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Ruling impacts School District 47

Supreme Court decision could result in more teachers
TEACHERS TENTATIVE: BC Teachers’ Federation president Ken Holley is tentatively optimistic about changes that might be coming after a recent Supreme Court of Canada decision in favour of teachers. David Brindle photo

A decision by the Supreme Court of Canada, which ruled on Thursday, November 10, in favour of the BC Teachers’ Federation (BCTF) after its long legal battle with the provincial government, will have an impact on School District 47.

BCTF had argued that government actions to strip collective agreements in 2002 and its refusal to address the situation, was unconstitutional. The court agreed.

Government, school districts and educators continue to evaluate the repercussions of the ruling. According to School District 47 superintendent Jay Yule, the court’s decision to end the long-standing dispute is welcome. The school district is unsure what it will mean to students.

“We anticipate in the coming days we will compare the new and old class size and composition language, which we hope after analysis will translate to an increase in funding and support for our students,” said Yule.

According to local BCTF president Ken Holley, if the language in the teachers’ collective bargaining agreement is restored back to 2002, the biggest change will be in class composition and individual education planning for special-needs students being integrated into classes.

“Right now, there are no limits to how many special-needs students can be placed into classrooms,” said Holley.

He said the 2002 language had limits of two special-needs students per classroom and there are currently classrooms in the district with as many as 15 to 20 students per class in need of individual education planning. According to Holley, a return to the 2002 language would mean more classes.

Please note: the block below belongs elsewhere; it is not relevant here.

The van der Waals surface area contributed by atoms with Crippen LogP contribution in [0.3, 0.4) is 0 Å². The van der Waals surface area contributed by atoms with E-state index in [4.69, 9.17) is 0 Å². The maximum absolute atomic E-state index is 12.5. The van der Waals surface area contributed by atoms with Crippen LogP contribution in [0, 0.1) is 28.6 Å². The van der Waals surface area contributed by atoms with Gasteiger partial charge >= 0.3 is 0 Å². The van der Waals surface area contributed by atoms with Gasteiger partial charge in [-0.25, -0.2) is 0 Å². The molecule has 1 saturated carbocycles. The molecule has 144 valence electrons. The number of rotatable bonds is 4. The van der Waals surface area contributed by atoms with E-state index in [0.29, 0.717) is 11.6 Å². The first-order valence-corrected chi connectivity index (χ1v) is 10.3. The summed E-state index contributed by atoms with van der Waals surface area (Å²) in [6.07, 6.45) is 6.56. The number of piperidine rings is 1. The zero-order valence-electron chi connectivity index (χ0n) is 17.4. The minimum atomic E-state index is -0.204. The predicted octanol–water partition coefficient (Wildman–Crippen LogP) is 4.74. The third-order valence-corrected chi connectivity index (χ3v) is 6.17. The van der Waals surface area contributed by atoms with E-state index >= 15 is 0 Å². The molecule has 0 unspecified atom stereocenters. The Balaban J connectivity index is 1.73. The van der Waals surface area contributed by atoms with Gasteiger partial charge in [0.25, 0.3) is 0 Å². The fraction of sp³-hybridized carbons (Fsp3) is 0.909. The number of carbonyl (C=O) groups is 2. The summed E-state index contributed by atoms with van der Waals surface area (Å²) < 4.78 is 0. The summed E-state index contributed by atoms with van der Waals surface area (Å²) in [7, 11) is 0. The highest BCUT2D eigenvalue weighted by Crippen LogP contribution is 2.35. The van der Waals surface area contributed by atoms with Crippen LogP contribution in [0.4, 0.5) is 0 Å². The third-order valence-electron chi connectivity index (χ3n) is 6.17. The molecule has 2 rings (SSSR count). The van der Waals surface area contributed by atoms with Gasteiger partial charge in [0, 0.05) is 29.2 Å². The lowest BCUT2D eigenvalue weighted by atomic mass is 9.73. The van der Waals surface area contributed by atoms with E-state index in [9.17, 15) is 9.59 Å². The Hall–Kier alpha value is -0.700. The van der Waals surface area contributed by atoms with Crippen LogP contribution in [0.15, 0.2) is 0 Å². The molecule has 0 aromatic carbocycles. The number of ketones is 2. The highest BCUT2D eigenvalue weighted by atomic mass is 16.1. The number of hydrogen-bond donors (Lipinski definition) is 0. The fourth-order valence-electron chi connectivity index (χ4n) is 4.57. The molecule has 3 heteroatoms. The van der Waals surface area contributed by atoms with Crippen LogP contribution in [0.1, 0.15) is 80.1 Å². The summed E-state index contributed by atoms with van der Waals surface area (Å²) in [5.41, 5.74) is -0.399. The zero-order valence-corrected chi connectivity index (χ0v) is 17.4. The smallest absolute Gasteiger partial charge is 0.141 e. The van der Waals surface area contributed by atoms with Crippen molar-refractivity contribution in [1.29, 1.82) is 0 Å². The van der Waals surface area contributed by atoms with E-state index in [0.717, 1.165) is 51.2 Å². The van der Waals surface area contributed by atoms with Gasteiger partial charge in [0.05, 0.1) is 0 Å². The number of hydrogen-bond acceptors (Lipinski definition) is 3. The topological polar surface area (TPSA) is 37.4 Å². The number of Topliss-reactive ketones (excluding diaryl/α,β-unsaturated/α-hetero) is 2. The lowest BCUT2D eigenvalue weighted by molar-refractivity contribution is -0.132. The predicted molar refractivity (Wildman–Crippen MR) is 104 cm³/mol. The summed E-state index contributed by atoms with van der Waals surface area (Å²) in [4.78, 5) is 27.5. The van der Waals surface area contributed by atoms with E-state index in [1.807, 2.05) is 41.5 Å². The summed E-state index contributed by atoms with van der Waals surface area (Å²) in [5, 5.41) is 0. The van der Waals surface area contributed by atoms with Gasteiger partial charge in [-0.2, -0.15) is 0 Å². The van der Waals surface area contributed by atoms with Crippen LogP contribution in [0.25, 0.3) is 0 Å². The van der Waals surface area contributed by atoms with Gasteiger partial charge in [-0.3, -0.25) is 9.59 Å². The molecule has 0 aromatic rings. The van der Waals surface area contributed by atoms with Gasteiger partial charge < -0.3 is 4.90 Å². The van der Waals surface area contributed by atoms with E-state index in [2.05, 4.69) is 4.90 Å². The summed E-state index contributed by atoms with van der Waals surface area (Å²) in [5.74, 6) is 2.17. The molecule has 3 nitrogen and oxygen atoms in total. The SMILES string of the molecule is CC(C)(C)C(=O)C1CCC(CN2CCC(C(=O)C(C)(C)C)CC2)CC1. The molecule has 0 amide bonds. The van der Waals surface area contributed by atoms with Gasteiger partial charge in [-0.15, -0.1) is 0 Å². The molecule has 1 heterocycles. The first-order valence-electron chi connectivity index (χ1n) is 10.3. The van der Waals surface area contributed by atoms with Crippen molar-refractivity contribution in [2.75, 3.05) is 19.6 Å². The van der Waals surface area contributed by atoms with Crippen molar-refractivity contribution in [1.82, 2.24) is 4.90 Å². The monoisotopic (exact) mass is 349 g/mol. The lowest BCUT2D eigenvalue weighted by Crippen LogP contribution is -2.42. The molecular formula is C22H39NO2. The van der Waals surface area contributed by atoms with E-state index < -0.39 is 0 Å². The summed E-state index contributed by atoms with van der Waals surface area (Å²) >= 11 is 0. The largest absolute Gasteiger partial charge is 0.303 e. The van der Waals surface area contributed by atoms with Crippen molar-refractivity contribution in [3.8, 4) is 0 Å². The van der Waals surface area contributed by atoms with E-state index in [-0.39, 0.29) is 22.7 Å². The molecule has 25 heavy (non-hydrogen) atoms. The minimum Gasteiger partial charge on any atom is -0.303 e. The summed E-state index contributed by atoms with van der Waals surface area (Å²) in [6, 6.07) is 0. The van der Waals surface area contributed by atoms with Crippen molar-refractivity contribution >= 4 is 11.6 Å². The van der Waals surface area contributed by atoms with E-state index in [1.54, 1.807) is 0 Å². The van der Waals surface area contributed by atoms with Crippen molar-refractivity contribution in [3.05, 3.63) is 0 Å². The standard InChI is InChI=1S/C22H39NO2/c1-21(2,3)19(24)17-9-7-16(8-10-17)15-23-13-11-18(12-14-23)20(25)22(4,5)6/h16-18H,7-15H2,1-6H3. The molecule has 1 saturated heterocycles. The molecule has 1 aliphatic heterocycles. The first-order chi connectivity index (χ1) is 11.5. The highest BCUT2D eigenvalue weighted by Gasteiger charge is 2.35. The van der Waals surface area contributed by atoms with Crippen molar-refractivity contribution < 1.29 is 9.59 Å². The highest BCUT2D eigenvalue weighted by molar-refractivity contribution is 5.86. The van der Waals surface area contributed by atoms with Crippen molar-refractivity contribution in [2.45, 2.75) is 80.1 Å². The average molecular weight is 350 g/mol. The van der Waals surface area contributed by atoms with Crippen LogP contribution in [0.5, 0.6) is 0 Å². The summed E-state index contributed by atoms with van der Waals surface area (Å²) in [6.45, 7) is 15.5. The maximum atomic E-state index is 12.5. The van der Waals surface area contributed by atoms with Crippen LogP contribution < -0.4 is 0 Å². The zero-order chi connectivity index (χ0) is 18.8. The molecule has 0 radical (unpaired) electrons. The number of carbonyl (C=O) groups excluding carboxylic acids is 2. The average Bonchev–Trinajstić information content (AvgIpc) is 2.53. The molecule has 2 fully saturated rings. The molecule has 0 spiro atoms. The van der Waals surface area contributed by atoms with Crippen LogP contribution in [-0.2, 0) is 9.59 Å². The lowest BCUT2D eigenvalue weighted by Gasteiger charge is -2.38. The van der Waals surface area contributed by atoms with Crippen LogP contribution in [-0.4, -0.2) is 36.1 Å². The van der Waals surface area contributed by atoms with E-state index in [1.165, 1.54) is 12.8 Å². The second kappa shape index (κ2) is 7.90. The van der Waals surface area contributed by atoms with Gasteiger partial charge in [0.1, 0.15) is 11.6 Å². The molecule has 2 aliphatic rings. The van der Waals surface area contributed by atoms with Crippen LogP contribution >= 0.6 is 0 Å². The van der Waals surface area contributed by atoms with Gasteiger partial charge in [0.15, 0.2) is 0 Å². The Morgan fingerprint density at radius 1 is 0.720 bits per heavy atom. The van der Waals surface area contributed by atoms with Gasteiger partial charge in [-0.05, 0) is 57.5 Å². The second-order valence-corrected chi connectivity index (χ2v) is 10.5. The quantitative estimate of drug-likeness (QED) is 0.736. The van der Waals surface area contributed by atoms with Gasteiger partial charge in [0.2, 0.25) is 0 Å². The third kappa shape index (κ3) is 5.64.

“More classes means more teachers,” said Holley. “More specialist teachers would be needed and more counsellors. All the ratios we have for specialist teachers per student would have to be re-instituted as well.”

Holley said he estimates the changes would mean as many as 20 more teachers would be required in the district, which would have an affect on the district budget and its schools. Most classrooms are currently at the class-size limit and very few are not, he added.

Current class limits are 22 students for kindergarten, 24 for grades one through three and 30 for grades four to 12. Holley said Westview, Edgehill and James Thomson elementary school classes are at those limits.

“Smaller classes are great for teachers, great for kids, great for everybody, but you have to have places to put the kids,” he said.

According to Holley, teachers are excited but tentative about possible changes and negotiations with the government that are expected to lay ahead.